- PayPal stock has sold off after reports emerged that Apple Pay will become available on mobile sites soon.
- PayPal stock tends to sell off whenever rumors about a new Apple payments platform emerge.
- A deeper look at Apple's move reveals that it cannot hurt PayPal as much as some investors fear.
Paypal Holdings (NASDAQ:PYPL) stock has tumbled 6% over the past couple of days after a report emerged that Apple (NASDAQ:AAPL) was prepping to make paying for online transactions via Apple Pay on websites possible. The service will be available to shoppers using Apple’s Safari browser with further reports that Apple could extend the service to laptops and desktops as well. The service will reportedly be available before this year’s holiday shopping season.
There is a good reason why PayPal stock has been selling off. After all, PayPal is a predominantly online payment platform, with just a sliver of its payments volume coming from physical stores. In contrast, up until now Apple Pay has only been available in physical stores with an NFC-enabled terminal. It appears as if Apple is trying to copy many PayPal moves. For instance, Apple recently launched a P2P payment service to compete with PayPal’s Venmo.
P2P, or Person-to-Person, payments is an increasingly popular online technology that lets people transfer funds from their own bank accounts or credit cards to other people’s accounts using a mobile phone or via the Internet. For instance, PayPal reported that Venmo processed transactions worth $2.5B during Q4 2015, up 174% Y/Y. That’s a significant amount because it accounts for 3% of PayPal’s TPV, or Total Payments Volume, of $82B. Apple’s P2P service will be directly incorporated into Apple Pay.
But just how serious is the threat posed to PayPal by Apple Pay becoming available on mobile sites?
Market could be overreacting
For starters, PayPal investors by now are probably aware of how the PayPal stock tends to react strongly to any reports about a new Apple payments service. When Apple Pay was first announced about three years ago, shares of PayPal’s parent eBay (NASDAQ:EBAY), sold off quite heavily. The recent announcement of about Apple’s P2P service led to PayPal stock trading down about 6% despite the fact that though growing fast, Venmo is still a small part of PayPal.
Perhaps Piper Jaffray’s bearish comments have not been doing PayPal stock any favors. Piper’s Gene Munster reiterated his Underweight rating on PayPal stock with a $33 price target (15% below current price) saying that the move by Apple has the potential to disrupt PayPal since at least 20% of PayPal’s TPV in 2015 was done via iPhones/Apple devices.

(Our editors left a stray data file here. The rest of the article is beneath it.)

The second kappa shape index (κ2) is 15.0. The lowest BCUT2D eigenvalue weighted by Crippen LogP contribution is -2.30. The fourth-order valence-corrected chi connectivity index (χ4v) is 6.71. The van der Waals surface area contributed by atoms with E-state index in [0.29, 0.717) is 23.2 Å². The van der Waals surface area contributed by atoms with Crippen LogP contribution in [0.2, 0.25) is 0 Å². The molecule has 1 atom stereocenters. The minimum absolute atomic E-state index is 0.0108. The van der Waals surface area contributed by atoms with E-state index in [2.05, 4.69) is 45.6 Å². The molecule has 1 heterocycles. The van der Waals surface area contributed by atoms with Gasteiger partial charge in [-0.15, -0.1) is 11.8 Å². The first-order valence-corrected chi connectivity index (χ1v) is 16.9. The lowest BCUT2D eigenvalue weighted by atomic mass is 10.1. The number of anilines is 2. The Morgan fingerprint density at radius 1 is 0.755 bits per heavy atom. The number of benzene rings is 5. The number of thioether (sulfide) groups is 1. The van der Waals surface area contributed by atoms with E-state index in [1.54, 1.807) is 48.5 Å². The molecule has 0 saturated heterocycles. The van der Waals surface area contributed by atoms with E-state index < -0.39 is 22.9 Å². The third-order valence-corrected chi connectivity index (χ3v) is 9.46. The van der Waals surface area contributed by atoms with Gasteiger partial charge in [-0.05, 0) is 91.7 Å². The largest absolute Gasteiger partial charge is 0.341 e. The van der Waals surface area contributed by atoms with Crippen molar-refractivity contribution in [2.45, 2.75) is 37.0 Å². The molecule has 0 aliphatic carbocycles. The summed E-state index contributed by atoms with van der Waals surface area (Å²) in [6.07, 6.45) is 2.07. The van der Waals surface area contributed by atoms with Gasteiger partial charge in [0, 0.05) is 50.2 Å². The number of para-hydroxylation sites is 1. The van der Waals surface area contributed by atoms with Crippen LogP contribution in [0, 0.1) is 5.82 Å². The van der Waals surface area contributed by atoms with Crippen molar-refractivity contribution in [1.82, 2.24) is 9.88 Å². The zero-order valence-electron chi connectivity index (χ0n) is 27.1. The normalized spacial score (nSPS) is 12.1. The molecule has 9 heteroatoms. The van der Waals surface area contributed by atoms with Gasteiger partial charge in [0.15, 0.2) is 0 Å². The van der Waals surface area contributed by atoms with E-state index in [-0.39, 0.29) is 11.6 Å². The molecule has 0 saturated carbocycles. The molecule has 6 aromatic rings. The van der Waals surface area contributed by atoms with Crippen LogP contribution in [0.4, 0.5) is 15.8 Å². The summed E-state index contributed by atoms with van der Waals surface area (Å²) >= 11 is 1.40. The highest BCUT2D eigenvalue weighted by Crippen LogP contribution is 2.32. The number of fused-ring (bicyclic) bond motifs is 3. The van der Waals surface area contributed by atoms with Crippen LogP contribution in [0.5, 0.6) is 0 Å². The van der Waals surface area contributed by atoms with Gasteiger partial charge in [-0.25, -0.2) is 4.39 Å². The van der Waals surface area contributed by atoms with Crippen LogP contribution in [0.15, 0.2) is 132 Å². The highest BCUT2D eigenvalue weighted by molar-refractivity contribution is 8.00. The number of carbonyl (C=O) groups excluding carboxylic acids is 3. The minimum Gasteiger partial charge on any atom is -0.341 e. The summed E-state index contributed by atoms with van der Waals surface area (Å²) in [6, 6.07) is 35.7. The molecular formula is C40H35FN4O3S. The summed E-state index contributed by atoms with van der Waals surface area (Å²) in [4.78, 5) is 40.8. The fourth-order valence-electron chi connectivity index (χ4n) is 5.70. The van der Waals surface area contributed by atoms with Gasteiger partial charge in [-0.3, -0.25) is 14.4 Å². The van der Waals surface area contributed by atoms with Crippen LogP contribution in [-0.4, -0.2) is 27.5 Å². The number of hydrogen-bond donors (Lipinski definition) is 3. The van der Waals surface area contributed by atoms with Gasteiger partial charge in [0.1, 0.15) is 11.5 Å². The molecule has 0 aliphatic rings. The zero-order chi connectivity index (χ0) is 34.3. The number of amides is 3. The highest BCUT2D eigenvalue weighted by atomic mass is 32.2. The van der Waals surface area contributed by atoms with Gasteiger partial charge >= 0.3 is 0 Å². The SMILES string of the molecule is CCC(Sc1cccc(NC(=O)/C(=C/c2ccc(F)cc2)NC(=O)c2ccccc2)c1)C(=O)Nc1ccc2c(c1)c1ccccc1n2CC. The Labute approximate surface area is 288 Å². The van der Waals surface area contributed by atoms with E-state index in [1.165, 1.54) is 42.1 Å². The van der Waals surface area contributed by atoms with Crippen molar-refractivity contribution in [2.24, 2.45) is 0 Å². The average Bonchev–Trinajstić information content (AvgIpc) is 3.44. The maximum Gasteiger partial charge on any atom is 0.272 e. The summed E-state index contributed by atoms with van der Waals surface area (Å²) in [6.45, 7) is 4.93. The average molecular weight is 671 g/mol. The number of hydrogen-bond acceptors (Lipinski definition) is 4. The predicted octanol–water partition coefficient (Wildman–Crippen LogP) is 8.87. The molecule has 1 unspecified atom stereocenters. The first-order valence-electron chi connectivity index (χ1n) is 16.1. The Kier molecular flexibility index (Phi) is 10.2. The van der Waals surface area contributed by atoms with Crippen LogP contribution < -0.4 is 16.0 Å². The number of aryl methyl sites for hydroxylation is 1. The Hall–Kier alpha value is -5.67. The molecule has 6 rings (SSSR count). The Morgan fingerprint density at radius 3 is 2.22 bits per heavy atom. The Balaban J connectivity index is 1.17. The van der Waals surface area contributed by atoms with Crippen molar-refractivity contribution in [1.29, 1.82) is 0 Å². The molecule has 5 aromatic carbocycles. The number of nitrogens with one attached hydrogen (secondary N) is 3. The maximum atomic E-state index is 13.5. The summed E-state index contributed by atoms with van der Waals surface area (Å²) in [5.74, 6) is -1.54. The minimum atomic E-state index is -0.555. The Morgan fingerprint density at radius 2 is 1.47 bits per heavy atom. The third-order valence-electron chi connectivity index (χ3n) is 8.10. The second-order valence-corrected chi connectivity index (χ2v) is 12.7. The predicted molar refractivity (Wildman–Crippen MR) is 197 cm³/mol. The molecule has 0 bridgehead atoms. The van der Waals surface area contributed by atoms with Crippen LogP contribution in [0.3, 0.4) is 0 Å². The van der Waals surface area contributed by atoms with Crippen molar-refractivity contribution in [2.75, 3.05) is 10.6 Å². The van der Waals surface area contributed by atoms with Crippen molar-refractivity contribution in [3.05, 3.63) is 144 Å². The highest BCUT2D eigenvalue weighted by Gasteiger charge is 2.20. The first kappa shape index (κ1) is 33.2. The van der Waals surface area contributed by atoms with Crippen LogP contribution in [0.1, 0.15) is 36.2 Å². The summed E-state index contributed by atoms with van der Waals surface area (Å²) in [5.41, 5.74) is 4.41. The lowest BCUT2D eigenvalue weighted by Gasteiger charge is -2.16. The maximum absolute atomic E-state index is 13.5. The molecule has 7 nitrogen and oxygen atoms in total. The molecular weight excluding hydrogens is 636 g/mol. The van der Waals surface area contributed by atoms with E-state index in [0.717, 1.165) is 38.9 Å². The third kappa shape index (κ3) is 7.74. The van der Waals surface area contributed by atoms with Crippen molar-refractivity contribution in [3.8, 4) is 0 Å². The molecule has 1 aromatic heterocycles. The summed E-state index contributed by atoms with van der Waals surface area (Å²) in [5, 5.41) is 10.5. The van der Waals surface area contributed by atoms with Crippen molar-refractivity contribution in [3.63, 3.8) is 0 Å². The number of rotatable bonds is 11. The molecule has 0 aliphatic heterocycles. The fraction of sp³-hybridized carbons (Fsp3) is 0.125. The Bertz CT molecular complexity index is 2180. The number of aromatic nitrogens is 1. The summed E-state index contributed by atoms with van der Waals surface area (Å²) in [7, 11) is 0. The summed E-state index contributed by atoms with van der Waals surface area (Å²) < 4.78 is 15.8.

To be sure, by making Apple Pay available on mobile sites, Apple Pay will probably present a much bigger threat to PayPal than earlier when the service was only available in physical stores. But investors should bear in mind that PayPal is available on all mobile and desktop operating systems and not just iOS. PayPal is a global payments platform that is widely used by merchants and consumers in almost every country in the world. iOS is quite popular in the U.S. and other developed economies where iPhones are prevalent. But on a global basis, Android still rules with 82% market share compared to just 14% for iOS.
These figures throw a spanner into Munster’s claims that 20% of PayPal’s TPV in 2015 came through Apple devices. $20B, or close to 25% of PayPal’s TPV, was done via mobile devices during the fourth quarter. If Munster’s claim of 20% of TPV coming from Apple devices is accurate, then it would imply that 80% of PayPal’s mobile transactions are done via Apple devices. That might be true in the U.S. but on a global scale, it appears highly improbable given the huge market share that Android enjoys over iOS.
Then there is the question of how many merchants would be willing to incorporate Apple Pay into their websites as one of their payment gateways. PayPal works just fine for most merchants as evidenced by the platform’s rapid growth. PayPal is all about serving businesses with 81% of the company’s TPV coming from merchant transactions. Merchant TPV was up 36% during the last quarter, considerably faster than overall TPV growth of 29%. Merchants generally incorporate a new payment platform into their website based on demand by their customers.
The claim that Apple Pay will be easier to use than PayPal for customers making online transactions might not hold much water since PayPal’s One Touch mobile payment solution, a feature that allows users to pay via PayPal without having to re-enter their login or billing/payment information, is already enjoying strong adoption with more than half of the largest online retailers having incorporated it. Apple Pay is still struggling to carve for itself a respectable niche in the world of mobile payments and might not become a major force anytime soon.
In any case, Apple Pay is not the only competition that PayPal has to contend with. American Express (NYSE:AXP) recently launched Amex Express Checkout which works quite similar to PayPal. Amex Checkout should theoretically be a much bigger threat to PayPal since the card network is much more prevalent than Apple Pay. Yet there is no evidence to prove that the new service has interfered with PayPal’s growth in any way.
If Apple Pay somehow manages to make the service available across different mobile and desktop operating systems, then it would have a good fighting chance to disrupt PayPal. But the current scope of the service is rather narrow to be a real threat to PayPal.